British workers would like to be health-monitored in the workplace

Smartwatches can spot disease onset

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Smartwatches can detect the earliest symptoms of cold, Lyme disease or diabetes, a study has found, hinting at the potential of the technology for improving people’s health and well-being.

The study by Stanford University scientists, published in the journal PLOS Biology, involved 60 people who were asked to wear various types of smartwatches and fitness bands fitted with biosensors 24 hours a day for up to two years.

The researchers monitored basic physiological parameters such as heart rate, skin temperature and oxygen in the blood and compared it against information about the participants' activities including sleep, walking, biking and running, which can also be automatically detected by the devices.

The team compiled a large data set, in which they were able to determine certain patterns correlating with the times when the participants were getting sick.

“We want to tell when people are healthy and also catch illnesses at their earliest stages,” said Michael Snyder, professor of genetics at Stanford and senior author of the study.

It is a known fact that temperature and heart rate tend to increase as people become ill. The same can, however, be observed when someone is exercising.

The team has therefore written a software program that would work through the large amount of data, establish a baseline for every individual and subsequently find patterns indicating different types of conditions.

Dubbed ‘Change of Heart’, the algorithm was able to reliably distinguish the onset of common cold, spot early signs of diabetes or, in the case of Snyder himself, to alert the wearer to symptoms of Lyme disease, which was later confirmed with a laboratory test.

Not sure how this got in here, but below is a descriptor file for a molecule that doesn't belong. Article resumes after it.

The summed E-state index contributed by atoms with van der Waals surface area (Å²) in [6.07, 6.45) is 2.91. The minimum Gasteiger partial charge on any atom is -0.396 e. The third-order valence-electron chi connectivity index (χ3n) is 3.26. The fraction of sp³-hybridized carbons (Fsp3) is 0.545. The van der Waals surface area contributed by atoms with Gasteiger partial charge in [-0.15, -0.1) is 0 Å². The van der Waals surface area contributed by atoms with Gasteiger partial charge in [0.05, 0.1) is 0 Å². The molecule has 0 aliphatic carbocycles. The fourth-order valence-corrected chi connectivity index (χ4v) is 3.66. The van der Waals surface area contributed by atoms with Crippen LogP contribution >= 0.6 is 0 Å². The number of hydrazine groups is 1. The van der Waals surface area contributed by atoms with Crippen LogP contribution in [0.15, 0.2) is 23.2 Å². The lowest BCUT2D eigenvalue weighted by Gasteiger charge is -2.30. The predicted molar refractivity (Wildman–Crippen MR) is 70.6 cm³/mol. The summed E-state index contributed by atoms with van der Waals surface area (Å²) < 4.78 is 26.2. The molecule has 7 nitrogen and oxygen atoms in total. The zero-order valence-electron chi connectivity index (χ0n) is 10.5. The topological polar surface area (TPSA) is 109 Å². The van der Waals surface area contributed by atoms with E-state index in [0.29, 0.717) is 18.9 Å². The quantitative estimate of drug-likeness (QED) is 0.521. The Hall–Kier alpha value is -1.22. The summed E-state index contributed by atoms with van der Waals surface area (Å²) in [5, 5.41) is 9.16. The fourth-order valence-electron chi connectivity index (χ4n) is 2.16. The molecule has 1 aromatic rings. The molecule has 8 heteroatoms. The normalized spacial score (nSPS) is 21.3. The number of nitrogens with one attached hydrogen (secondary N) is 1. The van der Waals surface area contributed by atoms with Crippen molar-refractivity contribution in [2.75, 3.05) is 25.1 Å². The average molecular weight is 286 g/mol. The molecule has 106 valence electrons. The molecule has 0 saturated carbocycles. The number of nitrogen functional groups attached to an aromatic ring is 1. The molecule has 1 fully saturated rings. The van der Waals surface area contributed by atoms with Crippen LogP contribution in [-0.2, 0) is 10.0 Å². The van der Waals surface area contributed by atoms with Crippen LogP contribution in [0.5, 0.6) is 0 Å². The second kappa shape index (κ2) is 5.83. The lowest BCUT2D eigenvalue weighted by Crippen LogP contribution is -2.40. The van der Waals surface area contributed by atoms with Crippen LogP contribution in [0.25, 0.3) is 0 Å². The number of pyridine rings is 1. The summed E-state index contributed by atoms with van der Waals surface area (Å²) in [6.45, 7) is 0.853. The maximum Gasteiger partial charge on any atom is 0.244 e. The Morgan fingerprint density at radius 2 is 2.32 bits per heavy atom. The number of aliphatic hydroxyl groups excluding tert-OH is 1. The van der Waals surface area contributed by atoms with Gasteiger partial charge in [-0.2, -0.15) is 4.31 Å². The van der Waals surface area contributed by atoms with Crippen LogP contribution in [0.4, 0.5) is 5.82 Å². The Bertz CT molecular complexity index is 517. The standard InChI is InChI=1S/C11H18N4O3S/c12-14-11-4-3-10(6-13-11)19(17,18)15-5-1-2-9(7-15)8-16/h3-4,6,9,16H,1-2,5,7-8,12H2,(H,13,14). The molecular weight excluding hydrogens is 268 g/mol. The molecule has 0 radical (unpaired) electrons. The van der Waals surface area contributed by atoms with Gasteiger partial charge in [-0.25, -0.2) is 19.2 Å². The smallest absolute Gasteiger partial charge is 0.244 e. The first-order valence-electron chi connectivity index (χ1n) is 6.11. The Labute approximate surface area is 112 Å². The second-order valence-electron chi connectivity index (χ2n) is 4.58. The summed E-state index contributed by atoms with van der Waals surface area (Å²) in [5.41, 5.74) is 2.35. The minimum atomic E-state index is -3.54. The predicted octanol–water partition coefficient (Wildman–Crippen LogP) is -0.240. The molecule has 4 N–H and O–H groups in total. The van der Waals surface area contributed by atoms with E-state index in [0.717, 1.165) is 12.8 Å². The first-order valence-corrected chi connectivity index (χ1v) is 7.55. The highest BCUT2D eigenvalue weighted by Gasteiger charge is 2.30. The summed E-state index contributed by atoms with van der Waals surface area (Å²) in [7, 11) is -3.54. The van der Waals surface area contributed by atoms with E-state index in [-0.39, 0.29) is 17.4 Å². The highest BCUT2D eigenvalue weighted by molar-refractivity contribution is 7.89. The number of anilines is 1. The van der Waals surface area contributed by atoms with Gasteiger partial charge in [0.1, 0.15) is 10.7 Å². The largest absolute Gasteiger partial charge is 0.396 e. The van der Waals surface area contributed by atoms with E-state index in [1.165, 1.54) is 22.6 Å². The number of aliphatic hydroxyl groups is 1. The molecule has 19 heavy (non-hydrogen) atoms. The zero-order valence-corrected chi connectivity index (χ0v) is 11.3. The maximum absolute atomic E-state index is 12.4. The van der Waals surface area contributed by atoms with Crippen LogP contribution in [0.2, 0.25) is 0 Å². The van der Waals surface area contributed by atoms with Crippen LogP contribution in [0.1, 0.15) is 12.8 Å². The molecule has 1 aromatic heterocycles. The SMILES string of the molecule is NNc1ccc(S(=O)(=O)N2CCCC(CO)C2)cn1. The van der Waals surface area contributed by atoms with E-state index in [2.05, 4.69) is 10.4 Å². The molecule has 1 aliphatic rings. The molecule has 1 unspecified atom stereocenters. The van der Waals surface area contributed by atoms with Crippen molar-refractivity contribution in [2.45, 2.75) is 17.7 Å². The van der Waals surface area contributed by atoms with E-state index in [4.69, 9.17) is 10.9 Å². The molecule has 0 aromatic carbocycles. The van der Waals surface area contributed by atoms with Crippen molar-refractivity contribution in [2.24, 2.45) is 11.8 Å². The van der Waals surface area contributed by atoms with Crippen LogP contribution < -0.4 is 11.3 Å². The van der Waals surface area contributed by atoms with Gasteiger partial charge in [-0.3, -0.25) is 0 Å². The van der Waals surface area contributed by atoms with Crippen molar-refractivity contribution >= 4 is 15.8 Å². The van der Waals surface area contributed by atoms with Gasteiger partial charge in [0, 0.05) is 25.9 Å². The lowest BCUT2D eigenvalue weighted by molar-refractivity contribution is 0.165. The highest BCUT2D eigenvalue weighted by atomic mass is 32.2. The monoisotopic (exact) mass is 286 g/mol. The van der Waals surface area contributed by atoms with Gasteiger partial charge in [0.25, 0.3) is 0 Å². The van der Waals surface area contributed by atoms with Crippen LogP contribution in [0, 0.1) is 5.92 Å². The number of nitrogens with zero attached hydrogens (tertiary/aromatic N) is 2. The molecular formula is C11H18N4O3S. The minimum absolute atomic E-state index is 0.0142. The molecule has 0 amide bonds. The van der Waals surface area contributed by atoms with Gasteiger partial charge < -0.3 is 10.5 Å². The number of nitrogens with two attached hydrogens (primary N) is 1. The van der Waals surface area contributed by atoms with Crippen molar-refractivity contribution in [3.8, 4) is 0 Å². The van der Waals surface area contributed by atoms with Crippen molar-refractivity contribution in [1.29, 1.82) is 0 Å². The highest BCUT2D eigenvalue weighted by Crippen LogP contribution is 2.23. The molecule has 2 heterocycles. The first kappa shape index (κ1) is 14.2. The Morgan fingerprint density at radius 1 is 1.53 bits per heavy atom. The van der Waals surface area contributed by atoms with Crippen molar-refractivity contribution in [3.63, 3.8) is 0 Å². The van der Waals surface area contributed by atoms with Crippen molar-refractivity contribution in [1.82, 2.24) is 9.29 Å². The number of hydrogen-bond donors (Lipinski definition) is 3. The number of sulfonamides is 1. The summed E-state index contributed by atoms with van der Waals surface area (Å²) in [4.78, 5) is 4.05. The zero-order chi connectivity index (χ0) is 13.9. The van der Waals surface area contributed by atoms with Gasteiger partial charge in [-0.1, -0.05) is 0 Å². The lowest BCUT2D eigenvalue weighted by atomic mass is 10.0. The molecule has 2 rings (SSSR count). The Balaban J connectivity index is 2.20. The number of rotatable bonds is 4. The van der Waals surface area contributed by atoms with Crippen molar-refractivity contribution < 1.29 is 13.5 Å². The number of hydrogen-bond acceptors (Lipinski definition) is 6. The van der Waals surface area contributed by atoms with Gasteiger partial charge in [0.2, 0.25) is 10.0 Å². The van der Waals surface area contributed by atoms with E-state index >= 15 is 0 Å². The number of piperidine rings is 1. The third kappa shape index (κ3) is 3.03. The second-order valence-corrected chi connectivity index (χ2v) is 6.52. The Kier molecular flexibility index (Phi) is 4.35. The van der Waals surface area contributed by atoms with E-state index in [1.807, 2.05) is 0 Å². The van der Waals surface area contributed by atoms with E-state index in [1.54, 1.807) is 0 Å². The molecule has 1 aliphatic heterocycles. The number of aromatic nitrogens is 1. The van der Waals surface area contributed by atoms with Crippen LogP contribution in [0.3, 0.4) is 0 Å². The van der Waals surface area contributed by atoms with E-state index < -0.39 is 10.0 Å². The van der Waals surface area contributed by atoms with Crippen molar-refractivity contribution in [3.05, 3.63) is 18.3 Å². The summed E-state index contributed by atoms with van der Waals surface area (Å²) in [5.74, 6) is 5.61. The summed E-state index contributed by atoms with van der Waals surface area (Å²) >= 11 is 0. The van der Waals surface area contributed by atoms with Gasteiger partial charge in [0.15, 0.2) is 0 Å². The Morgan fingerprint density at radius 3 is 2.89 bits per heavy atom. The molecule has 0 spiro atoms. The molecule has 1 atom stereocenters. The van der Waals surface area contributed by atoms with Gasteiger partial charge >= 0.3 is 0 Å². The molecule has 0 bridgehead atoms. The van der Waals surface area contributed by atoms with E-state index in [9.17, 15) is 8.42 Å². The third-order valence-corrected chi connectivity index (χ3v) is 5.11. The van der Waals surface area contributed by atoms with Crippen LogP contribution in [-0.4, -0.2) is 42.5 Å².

“I had elevated heart rate and decreased oxygen at the start of my vacation and knew something was not quite right,” Snyder said.

In some participants, the algorithm was able to spot changes that were later correlated with symptoms of autoimmune and inflammatory diseases.

“The information collected could aid your physician, although we can expect some initial challenges in how to integrate the data into clinical practice,” said Snyder.

“Physicians and third-party payers will demand robust research to help guide how this comprehensive longitudinal personal data should be used in clinical care. However, in the long-term I am very optimistic that personal biosensors will help us maintain healthier lives.”

The researchers also found that blood oxygenation decreases during airplane flights, which might lead to fatigue commonly experienced by travellers but frequently attributed to stress or being overworked.

“Many of us have had the experience of feeling tired on airplane flights,” Snyder said. “Sometimes people may attribute this to staying up late, a hectic work schedule, or the stress of travel. However, it is likely that cabin pressure and reduced oxygen also are contributors.”

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